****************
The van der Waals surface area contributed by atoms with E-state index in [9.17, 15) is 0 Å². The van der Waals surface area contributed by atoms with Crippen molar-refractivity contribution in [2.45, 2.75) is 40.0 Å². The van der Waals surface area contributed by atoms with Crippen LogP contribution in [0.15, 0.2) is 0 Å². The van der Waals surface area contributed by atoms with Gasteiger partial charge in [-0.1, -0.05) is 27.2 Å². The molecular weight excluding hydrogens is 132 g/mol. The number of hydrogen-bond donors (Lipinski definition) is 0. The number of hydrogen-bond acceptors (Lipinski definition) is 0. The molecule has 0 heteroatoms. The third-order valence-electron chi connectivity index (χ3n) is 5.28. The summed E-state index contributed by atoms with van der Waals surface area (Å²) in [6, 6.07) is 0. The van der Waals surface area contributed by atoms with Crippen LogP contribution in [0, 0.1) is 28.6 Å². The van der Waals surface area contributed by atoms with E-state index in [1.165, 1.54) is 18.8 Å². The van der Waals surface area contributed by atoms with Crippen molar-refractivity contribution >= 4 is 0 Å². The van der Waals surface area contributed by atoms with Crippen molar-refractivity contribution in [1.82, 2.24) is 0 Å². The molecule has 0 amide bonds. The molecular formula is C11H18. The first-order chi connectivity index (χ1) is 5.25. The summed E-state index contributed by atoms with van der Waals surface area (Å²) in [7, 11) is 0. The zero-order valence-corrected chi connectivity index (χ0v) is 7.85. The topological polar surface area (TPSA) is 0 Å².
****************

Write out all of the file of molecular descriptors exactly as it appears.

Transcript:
The van der Waals surface area contributed by atoms with E-state index in [9.17, 15) is 0 Å². The van der Waals surface area contributed by atoms with Crippen molar-refractivity contribution in [2.45, 2.75) is 40.0 Å². The van der Waals surface area contributed by atoms with Crippen LogP contribution in [0.15, 0.2) is 0 Å². The van der Waals surface area contributed by atoms with Gasteiger partial charge in [-0.1, -0.05) is 27.2 Å². The molecular weight excluding hydrogens is 132 g/mol. The number of hydrogen-bond donors (Lipinski definition) is 0. The number of hydrogen-bond acceptors (Lipinski definition) is 0. The molecule has 0 heteroatoms. The third-order valence-electron chi connectivity index (χ3n) is 5.28. The summed E-state index contributed by atoms with van der Waals surface area (Å²) in [6, 6.07) is 0. The van der Waals surface area contributed by atoms with Crippen LogP contribution in [0, 0.1) is 28.6 Å². The van der Waals surface area contributed by atoms with E-state index in [1.165, 1.54) is 18.8 Å². The van der Waals surface area contributed by atoms with Crippen molar-refractivity contribution >= 4 is 0 Å². The van der Waals surface area contributed by atoms with Crippen molar-refractivity contribution in [1.82, 2.24) is 0 Å². The molecule has 0 amide bonds. The molecular formula is C11H18. The first-order chi connectivity index (χ1) is 5.25. The summed E-state index contributed by atoms with van der Waals surface area (Å²) in [7, 11) is 0. The zero-order valence-corrected chi connectivity index (χ0v) is 7.85. The topological polar surface area (TPSA) is 0 Å².